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For researchers who have Python or R package requirements beyond the most common packages (e.g. Numpy, Scipy, Pandas), we recommend using Anaconda. Using Anaconda's Conda package manager, you can create and manage packages and environments. These allow you to easily switch between versions of Python or R libraries and applications for different projects.

Many other software applications have also started to use Conda as a package manager. It has become a popular choice for managing pipelines that involve several tools, especially with multiple languages.

The Miniconda Module

For your convenience, we provide a relatively recent version of Miniconda (a minimal set of Anaconda libraries) as a module. It serves to bootstrap your personal environments. By using this module, you do not need to download your own copy of Conda, which will prevent unnecessary file and storage usage in your directories.

Note: If you are on Milgram and run out of space in your home directory for Conda, you can either reinstall your environment in your project space (see below) or contact us at for help with your home quota.

Setup Your Environment

Load the Miniconda Module

module load miniconda

You can save this to your default module collection by using module save. See our module documentation for more details.

Install to Your Project Directory

Conda will look in the directory/directories specified in the environment variable CONDA_ENVS_PATH for places to find and install environments. If you want your environments stored in a directory where your quotas are higher, for example, ~/project/conda_envs, you would need to set this variable to something like. We set this by default for you on Grace, Farnam and Ruddle.

To match this behavior on Milgram:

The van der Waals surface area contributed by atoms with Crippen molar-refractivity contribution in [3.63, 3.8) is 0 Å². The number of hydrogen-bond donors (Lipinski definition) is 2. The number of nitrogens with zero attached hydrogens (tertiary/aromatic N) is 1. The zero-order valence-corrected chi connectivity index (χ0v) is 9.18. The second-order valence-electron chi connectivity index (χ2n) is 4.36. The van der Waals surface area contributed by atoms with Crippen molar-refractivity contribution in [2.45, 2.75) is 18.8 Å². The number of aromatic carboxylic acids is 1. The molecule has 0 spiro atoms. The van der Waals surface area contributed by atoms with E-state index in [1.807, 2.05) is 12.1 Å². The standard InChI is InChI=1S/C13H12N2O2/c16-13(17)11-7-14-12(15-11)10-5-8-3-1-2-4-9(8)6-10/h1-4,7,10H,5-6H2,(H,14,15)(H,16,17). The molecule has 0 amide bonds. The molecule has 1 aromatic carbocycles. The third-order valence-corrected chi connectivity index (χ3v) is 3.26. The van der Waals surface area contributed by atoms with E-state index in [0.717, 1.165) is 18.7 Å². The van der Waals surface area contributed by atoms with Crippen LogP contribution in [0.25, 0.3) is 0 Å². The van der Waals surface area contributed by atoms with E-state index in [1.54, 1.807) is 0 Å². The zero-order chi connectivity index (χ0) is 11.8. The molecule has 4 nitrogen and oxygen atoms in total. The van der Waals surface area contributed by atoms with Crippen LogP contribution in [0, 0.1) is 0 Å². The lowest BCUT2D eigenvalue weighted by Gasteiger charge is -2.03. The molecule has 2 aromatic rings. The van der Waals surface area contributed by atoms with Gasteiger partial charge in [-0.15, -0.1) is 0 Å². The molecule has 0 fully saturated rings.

echo "export CONDA_ENVS_PATH=~/project/conda_envs:$CONDA_ENVS_PATH" >> ~/.bashrc
source ~/.bashrc

Create a conda Environment

To create an environment (saved to the first location in $CONDA_ENVS_PATH or to ~/.conda/envs) use the conda create command. You should give your environments names that are meaningful to you, so you can more easily keep track of which serves which project or purpose. You can also use environments manage groups of packages that have conflicting prerequisites.

Because dependency resolution is hard and messy, we find specifying as many packages as possible at environment creation time can help minimize broken dependencies. Although often unavoidable for Python, we also recommend against heavily mixing the use of conda and pip to install applications. If needed, try to get as much installed with conda, then use pip to get the rest of the way to your desired environment.


For added reproducibility and control, specify versions of packages to be installed using conda with packagename=version syntax. E.g. numpy=1.14

For example, if you have a legacy application that needs Python 2 and OpenBLAS:

conda create -n legacy_application python=2.7 openblas

If you want a good starting point for interactive development of scientific Python scripts:

conda create -n py37_dev python=3.7 numpy scipy pandas matplotlib ipython jupyter

For R:

conda create -n r_env r-essentials r-base

Conda Channels